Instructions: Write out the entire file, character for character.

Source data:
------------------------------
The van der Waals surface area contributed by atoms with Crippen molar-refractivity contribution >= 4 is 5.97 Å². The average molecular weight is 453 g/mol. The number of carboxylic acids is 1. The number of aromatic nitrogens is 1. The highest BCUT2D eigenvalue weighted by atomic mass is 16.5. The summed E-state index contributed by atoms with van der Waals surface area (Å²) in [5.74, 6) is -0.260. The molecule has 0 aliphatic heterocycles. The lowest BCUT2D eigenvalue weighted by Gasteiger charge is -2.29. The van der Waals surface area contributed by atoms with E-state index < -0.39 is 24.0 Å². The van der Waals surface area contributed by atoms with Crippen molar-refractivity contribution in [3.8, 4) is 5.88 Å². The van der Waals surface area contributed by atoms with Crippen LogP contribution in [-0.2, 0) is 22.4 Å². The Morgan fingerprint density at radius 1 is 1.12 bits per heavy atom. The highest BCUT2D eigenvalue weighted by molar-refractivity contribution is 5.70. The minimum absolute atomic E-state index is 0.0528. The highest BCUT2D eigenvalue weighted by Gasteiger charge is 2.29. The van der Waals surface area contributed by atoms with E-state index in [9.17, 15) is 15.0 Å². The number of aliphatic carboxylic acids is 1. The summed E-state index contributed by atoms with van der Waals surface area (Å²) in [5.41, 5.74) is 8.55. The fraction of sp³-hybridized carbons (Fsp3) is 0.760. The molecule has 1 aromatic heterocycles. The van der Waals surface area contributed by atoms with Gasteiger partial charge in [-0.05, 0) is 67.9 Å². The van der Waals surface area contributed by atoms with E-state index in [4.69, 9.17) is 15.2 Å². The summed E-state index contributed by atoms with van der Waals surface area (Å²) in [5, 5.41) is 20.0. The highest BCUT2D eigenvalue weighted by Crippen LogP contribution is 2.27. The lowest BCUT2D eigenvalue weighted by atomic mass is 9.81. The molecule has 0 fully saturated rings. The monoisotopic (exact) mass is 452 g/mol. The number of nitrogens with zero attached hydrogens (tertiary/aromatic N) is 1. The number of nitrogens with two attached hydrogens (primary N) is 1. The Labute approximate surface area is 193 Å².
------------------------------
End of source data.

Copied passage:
The van der Waals surface area contributed by atoms with Crippen molar-refractivity contribution >= 4 is 5.97 Å². The average molecular weight is 453 g/mol. The number of carboxylic acids is 1. The number of aromatic nitrogens is 1. The highest BCUT2D eigenvalue weighted by atomic mass is 16.5. The summed E-state index contributed by atoms with van der Waals surface area (Å²) in [5.74, 6) is -0.260. The molecule has 0 aliphatic heterocycles. The lowest BCUT2D eigenvalue weighted by Gasteiger charge is -2.29. The van der Waals surface area contributed by atoms with E-state index < -0.39 is 24.0 Å². The van der Waals surface area contributed by atoms with Crippen molar-refractivity contribution in [3.8, 4) is 5.88 Å². The van der Waals surface area contributed by atoms with Crippen LogP contribution in [-0.2, 0) is 22.4 Å². The Morgan fingerprint density at radius 1 is 1.12 bits per heavy atom. The highest BCUT2D eigenvalue weighted by molar-refractivity contribution is 5.70. The minimum absolute atomic E-state index is 0.0528. The highest BCUT2D eigenvalue weighted by Gasteiger charge is 2.29. The van der Waals surface area contributed by atoms with E-state index in [9.17, 15) is 15.0 Å². The number of aliphatic carboxylic acids is 1. The summed E-state index contributed by atoms with van der Waals surface area (Å²) in [5.41, 5.74) is 8.55. The fraction of sp³-hybridized carbons (Fsp3) is 0.760. The molecule has 1 aromatic heterocycles. The van der Waals surface area contributed by atoms with Gasteiger partial charge in [-0.05, 0) is 67.9 Å². The van der Waals surface area contributed by atoms with E-state index in [4.69, 9.17) is 15.2 Å². The summed E-state index contributed by atoms with van der Waals surface area (Å²) in [5, 5.41) is 20.0. The highest BCUT2D eigenvalue weighted by Crippen LogP contribution is 2.27. The lowest BCUT2D eigenvalue weighted by atomic mass is 9.81. The molecule has 0 fully saturated rings. The monoisotopic (exact) mass is 452 g/mol. The number of nitrogens with zero attached hydrogens (tertiary/aromatic N) is 1. The number of nitrogens with two attached hydrogens (primary N) is 1. The Labute approximate surface area is 193 Å².